The country's flax production is estimated at 576,000 mt, near the mid-point of the range of estimates from 500,000 mt to 650,000 mt. This volume is down 38.9% from 2015 and is a four-year low and 16% below the five-year average.

Canada's corn production is estimated to fall by 8.9% from 2015 to reach production of 12.349 mmt, down 1.2 mmt from last year and 3% below the five-year average. The impact of Ontario's hot and dry summer is clearly seen in today's data. Manitoba's production is estimated to be higher at 937,300 mt with a decline in estimated yields offset with a 75,000-acre boost in acres planted to 320,000 acres. The key to production going forward will be Ontario, where a slight decline in acres seeded is expected to reach an estimated yield of 153.5 bpa, down sharply from the record 170.6 bpa achieved in 2015.

Time will tell on Ontario's potential. While the past does not necessarily predict the future, the final November estimates for corn have averaged 8.9% higher than the July estimates over the past five years, which shows that Statistics Canada is typically conservative in their findings. At the same time, there has been some talk of Ontario yields at the 145 bpa level, including DTN contributor Phil Shaw who farms in southwest Ontario. As well, Ontario Agriculture's latest crop report indicates that some producers in hard-hit areas are looking to have crops silaged, while Statistics Canada's harvested acre estimate is reported at 98.3%, only slightly below the five-year average at 99.1% and perhaps not accounting for acres that are not combined.

Canada's soybean production is expected to fall 6.5% to 5.827 mmt, the first time in nine years that production has fallen year over year. While Quebec production is expected to fall only slightly, Manitoba is expected to increase production for the fifth consecutive year to 1.528 mmt, a record the province. The losses stem from a 15% drop in Ontario's expected production, with a drop in both seeded acres and yield. Over the past five years, the final November estimate of Canadian production averaged 10.4% higher than the July estimates, with the potential for August rains in Ontario potentially boosting this crop's potential from the farmer surveys conducted between July 21 and Aug. 4.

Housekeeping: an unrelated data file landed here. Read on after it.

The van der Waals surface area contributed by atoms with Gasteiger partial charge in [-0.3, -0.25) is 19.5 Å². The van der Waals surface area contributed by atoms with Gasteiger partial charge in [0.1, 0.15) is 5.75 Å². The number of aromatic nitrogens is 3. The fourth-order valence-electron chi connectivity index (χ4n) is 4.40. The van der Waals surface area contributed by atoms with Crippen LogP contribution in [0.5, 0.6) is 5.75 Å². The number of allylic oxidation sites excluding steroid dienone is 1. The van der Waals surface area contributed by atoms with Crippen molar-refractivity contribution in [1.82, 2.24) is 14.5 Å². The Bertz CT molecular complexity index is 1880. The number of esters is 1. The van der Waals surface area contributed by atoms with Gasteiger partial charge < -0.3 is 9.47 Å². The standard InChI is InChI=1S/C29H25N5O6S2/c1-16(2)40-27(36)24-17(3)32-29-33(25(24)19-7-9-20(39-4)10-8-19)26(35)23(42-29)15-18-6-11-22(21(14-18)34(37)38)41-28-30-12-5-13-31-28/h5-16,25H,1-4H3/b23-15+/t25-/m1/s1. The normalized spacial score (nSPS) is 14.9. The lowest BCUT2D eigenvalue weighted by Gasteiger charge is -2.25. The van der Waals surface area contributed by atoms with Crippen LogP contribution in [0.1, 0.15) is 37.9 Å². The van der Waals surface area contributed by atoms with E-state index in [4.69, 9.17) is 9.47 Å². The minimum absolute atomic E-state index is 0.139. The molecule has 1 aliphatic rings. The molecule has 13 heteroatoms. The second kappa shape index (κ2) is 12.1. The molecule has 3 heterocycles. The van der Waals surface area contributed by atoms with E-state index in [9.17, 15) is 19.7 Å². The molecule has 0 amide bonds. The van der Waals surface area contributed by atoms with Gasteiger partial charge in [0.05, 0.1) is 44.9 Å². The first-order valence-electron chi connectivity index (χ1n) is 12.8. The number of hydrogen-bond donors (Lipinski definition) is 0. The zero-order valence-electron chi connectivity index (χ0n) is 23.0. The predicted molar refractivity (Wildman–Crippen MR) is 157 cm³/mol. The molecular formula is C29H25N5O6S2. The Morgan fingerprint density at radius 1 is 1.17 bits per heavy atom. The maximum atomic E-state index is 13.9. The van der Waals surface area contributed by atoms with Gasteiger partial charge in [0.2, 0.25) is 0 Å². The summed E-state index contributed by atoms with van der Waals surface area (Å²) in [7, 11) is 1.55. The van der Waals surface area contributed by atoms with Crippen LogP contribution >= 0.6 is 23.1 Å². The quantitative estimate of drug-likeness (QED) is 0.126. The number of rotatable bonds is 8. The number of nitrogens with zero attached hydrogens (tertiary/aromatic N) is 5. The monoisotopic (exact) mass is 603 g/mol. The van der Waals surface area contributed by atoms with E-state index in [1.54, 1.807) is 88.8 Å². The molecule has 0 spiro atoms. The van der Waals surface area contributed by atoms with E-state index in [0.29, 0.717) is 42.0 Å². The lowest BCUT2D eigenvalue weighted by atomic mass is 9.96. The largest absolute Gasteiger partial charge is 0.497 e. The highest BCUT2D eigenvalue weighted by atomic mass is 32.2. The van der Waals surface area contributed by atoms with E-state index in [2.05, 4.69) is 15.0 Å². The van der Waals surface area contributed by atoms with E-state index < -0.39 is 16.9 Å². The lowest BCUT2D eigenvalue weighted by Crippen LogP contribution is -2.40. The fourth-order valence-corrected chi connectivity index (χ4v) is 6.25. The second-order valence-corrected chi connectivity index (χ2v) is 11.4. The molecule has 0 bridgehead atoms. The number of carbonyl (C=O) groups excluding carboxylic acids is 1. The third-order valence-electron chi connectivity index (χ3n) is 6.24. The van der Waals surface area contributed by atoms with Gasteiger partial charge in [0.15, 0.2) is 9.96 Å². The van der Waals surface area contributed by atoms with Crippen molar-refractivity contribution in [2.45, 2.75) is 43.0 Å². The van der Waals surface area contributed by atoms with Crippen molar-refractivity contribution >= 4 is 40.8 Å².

A sharp boost in acres seeded to pulses such as peas, lentils and chickpeas on the Prairies has led to a sharp increase in expected production. Statistics Canada reported the average lentil yield at 1,326 pounds/acre, which is higher than the most recent Saskatchewan Agriculture estimate of 1,250 lbs/ac. Saskatchewan's current dry pea yield estimate is consistent with Statistics Canada average yield for the prairies. Given the excessive rainfall which has fallen over many areas of the province, today's estimates could prove optimistic for lentils and chickpeas.

Barley production is estimated at 8.704 mmt, with acreage near-unchanged combined with an estimated 6.5% increase in yield to 69.2 bpa. This represents a second annual increase to a three-year high in production and a 4.9% increase over the five-year average. Interestingly, the final barley production released in December has averaged just 1.6% higher than July estimates over the past five years, which suggests that the July estimates for barley are the closest to the final estimates achieved of all the major grains.

Oat production was estimated at 3.018 mmt, down 11.9% from 2015 and 7.4% below the five-year average. This is roughly equal to the lower-end of the pre-report estimated range of 3.1 to 3.9 mmt as compiled by Commodity News Service. This is due to an estimated sharp drop in acres dedicated to the crop while yield is expected to remain close to unchanged from last year. Over the last five years, the final oat production estimate has averaged 10.3% higher than the July estimate.

Focus will quickly shift from crop volume to crop quality as we move forward, as well as the railroad's ability to move this crop.